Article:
by In Wales (inwales aaat eurotrib.com) on Mon Mar 8th, 2010 at 01:05:20 PM EST
[ Parent ]
I have been thinking about Élisabeth Badinter and this diary:

European Tribune - Babies are the best ally of male domination

What is the "silent revolution" that has been happening under our eyes these past thirty years?
The economic crisis has made work harder, more unreliable, and more stressful. Women are the first ones affected: they get an education, look for work, are underpaid and get thrown away like Kleenex. That's the starting point of the upheaval. In the 90's, the right proposed maternal benefits that brought women back home with the equivalent of half the minimum wage as their sole compensation. At the same time, consumerism is looked upon more critically. The notion has taken hold that we've been on a blind path in race towards pointless ambitions, and that another life, more compatible with nature, is possible. Many women have been receptive to this view. And so they asked themselves, "What if I made it my [primary] goal to take care of my little child, in short, to be the perfect mother?" Along with this goes an overall criticism of scientific progress, of science "sold to industry". Everyone is suddenly so cautious about everything. All this has created new behaviors, new fears, that lead to a return to fundamentals.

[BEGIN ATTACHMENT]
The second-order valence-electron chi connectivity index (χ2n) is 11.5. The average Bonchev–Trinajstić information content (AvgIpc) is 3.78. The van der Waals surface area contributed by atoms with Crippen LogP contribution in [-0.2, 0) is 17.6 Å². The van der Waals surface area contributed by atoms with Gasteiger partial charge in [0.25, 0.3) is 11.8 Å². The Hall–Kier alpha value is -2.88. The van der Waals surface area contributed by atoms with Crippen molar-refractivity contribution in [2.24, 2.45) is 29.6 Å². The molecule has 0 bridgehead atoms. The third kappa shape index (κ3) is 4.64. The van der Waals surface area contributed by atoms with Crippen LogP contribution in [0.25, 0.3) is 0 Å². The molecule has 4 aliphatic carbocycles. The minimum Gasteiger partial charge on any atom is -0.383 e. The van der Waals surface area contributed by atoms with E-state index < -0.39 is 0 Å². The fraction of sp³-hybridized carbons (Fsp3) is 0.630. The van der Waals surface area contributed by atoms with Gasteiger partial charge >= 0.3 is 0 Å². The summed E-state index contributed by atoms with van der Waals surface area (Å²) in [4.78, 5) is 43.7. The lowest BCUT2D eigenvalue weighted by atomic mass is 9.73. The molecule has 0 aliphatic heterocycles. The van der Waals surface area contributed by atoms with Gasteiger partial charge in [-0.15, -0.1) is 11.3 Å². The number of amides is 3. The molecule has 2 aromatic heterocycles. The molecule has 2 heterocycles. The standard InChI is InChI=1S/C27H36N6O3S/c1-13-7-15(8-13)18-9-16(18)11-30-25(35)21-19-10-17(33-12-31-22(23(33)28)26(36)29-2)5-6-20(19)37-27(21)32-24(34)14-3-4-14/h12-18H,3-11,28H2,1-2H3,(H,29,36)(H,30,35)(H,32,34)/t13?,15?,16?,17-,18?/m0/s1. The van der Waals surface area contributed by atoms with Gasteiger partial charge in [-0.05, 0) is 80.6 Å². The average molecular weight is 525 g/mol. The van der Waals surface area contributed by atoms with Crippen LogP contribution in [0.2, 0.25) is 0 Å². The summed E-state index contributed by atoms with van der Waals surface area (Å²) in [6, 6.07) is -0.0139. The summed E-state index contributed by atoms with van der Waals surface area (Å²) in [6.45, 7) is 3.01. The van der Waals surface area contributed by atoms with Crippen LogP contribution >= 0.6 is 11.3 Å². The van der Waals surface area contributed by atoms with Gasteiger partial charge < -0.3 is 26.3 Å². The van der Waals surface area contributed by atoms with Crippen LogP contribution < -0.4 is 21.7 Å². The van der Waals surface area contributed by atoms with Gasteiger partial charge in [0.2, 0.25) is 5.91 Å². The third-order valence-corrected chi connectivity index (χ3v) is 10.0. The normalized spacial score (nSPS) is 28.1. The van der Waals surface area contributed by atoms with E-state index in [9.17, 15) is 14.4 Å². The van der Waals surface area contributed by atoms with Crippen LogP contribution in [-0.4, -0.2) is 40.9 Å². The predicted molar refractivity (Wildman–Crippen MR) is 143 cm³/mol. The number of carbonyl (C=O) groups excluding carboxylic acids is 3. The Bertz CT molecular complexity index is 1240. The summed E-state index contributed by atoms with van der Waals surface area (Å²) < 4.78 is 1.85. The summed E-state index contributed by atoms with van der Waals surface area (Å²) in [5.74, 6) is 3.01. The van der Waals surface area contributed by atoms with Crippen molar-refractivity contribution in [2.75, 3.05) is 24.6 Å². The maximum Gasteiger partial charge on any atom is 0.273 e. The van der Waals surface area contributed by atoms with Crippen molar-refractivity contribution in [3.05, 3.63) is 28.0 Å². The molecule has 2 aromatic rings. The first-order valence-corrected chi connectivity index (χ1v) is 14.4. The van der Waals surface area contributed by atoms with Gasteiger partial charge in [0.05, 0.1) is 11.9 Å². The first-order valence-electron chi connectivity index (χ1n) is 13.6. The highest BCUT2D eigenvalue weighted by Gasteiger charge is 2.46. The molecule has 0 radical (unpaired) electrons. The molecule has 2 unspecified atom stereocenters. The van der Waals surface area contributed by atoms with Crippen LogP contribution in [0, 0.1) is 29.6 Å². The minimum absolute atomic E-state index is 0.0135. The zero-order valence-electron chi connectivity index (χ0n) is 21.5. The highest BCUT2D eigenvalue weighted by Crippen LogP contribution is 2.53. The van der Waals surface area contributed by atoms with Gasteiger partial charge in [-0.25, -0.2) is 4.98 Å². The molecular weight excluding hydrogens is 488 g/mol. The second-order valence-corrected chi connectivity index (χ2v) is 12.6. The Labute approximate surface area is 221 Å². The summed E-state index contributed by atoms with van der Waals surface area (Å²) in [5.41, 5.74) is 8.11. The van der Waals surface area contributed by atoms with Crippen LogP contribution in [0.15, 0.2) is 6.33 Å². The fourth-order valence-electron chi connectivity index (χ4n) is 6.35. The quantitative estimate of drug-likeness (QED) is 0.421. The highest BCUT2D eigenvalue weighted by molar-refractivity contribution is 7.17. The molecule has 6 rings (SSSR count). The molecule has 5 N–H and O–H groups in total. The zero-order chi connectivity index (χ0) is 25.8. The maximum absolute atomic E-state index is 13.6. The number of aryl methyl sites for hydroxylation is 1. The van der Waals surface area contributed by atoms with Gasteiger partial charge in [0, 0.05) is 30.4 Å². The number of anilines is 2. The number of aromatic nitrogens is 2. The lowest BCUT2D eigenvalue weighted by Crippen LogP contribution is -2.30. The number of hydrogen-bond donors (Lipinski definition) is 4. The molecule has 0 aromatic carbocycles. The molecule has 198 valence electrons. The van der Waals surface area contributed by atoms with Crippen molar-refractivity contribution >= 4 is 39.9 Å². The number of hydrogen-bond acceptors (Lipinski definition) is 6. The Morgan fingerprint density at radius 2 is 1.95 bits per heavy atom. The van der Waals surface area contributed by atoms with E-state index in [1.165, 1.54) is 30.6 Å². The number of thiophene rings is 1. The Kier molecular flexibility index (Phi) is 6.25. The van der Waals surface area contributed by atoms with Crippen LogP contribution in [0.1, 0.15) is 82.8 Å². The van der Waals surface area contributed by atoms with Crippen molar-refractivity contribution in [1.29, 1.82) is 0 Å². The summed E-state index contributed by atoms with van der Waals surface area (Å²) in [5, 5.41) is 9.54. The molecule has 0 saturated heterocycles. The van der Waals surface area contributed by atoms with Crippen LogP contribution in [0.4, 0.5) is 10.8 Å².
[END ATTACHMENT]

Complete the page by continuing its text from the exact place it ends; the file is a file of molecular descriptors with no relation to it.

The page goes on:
And I think this quote is spot on, though very possibly for different reasons then Badinter. The story of progress where everyone would eventually live in luxury included a promise for material equality between the genders, as part of the general dream of freedom from work, at the core of capitalism and communism both. If robots can work the fields and manage the plants, why not raise the children and care for the home?

So yeah, that dream is dead, or at least heading there. And there is potential for a long backlash - women exit or are pushed out of the workplace, focus on home as the allowed area, that turns back the clock on expectations, women becomes expected to stay home more thus promoted less and offered fewer important positions, which lessens the economic importance for the family of the mother working, which increases the importance of the father working... all the way back to the 50ies.

Question is, given that the capital-/commun-/consumer-ism dream was unsustainable, what new narrative for equality can replace it?

Sweden's finest (and perhaps only) collaborative, leftist e-newspaper Synapze.se

by A swedish kind of death on Mon Mar 8th, 2010 at 03:07:24 PM EST
[ Parent ]
A swedish kind of death:
The story of progress where everyone would eventually live in luxury included a promise for material equality between the genders, as part of the general dream of freedom from work, at the core of capitalism and communism both.

Indeed. And one of the ironies of feminism has been that men and women now compete in the same market and are supoosed to be natural adversaries, which makes organised resistance to market-think more difficult than it used to be.